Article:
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Digest of the Week - Promised Utility

Digest of the Week - Promised Utility

Promised utility must be clearly and unequivocally found in the express language of the specification.

Eli Lilly Canada Inc. V. Hospira Healthcare Corp.
2016 CarswellNat 2355
Federal Court

Intellectual property --- Patents — Validity of patent — Utility — Broad claims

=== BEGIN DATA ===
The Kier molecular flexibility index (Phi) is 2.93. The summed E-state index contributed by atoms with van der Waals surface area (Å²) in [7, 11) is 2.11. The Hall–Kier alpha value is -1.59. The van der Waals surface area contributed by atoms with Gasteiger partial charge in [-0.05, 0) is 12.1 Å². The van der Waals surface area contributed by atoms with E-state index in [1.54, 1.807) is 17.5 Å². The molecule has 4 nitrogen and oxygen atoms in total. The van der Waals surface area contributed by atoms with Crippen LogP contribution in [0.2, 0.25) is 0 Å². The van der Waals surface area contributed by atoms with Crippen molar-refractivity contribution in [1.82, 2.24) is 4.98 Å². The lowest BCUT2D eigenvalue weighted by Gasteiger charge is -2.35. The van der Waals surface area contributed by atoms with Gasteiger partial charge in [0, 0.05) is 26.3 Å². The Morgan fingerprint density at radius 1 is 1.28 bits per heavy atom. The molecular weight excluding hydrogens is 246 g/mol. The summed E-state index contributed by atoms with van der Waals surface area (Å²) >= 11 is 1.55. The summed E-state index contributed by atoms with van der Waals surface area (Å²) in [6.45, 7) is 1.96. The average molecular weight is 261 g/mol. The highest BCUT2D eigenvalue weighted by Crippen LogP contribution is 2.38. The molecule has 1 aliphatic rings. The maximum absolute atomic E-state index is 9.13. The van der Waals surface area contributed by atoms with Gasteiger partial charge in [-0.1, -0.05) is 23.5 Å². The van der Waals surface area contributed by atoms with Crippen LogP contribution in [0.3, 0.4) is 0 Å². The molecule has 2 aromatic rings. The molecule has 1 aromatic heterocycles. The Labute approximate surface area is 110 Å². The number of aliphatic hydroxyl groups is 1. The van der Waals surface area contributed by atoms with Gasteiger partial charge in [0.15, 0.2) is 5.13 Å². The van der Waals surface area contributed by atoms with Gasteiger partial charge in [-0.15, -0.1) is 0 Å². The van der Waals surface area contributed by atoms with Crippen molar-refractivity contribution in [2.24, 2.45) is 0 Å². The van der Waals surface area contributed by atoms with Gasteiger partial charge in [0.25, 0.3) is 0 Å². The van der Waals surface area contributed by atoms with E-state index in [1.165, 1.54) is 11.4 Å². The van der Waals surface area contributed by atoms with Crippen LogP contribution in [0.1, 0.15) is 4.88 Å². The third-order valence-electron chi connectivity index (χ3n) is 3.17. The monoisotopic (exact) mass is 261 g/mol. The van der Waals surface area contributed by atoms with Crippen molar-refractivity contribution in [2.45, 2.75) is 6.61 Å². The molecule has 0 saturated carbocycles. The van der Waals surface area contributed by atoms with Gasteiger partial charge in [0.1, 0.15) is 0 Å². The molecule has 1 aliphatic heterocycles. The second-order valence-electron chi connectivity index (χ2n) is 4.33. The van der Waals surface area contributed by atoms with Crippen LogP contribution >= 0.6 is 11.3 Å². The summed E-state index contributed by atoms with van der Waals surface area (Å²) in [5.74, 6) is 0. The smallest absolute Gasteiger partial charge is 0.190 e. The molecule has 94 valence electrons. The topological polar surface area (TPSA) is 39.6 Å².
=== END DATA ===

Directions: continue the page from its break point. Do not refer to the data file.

Applicant held license from patentee to sell anti-folate drug useful in treatment of some cancers — Patent claimed thousands of compounds, including compound in drug, that were not made or tested at time of patent filing — Applicant applied under Patented Medicines (Notice of Compliance) Regulations for order prohibiting Minister of Health from issuing Notice of Compliance (NOC) to respondent for generic version of its drug until patent expired — Application dismissed — Applicant failed to establish that promised utility of untested compounds would have been soundly predicted by person of skill from results obtained from testing of some of compounds falling within claims — Person of skill would construe patent as promising use of compounds as antitumour agents — Promise of antitumour activity would be understood by person of skill to mean in vivo activity in relation to abnormal tissue such that in vitro testing would not, absent sound prediction, establish efficacy against tumour masses — There was threshold level of measurable in vitro antifolate activity to satisfy promise of being antifolate agent with antitumour effects — Where utility was based on sound prediction, factual basis and sound line of reasoning supporting prediction had to be disclosed in patent such that applicant was not entitled to rely on its in-house test data or upon sound line of reasoning not found in patent to establish utility — Patent disclosed in vitro test results for small number of compounds and provided no line of reasoning from which person of skill could draw prima facie reasonable inference that thousands of untested claimed compounds would be useful as antitumour agents in vivo or even in vitro — Patent did not disclose any line of reasoning from which person of skill could extrapolate in vivo antitumour effect from reported in vitro data — Respondent's experts' evidence about significant barriers to predicting antifolate activity for untested compounds based on data for another compound was accepted — Patentee's attempt to monopolize such huge class of compounds on strength of highly discrete test data was clear case of over-reaching and it fell squarely within concerns about stockpiling of stables of chemical compounds before their utility had been shown or predicted.
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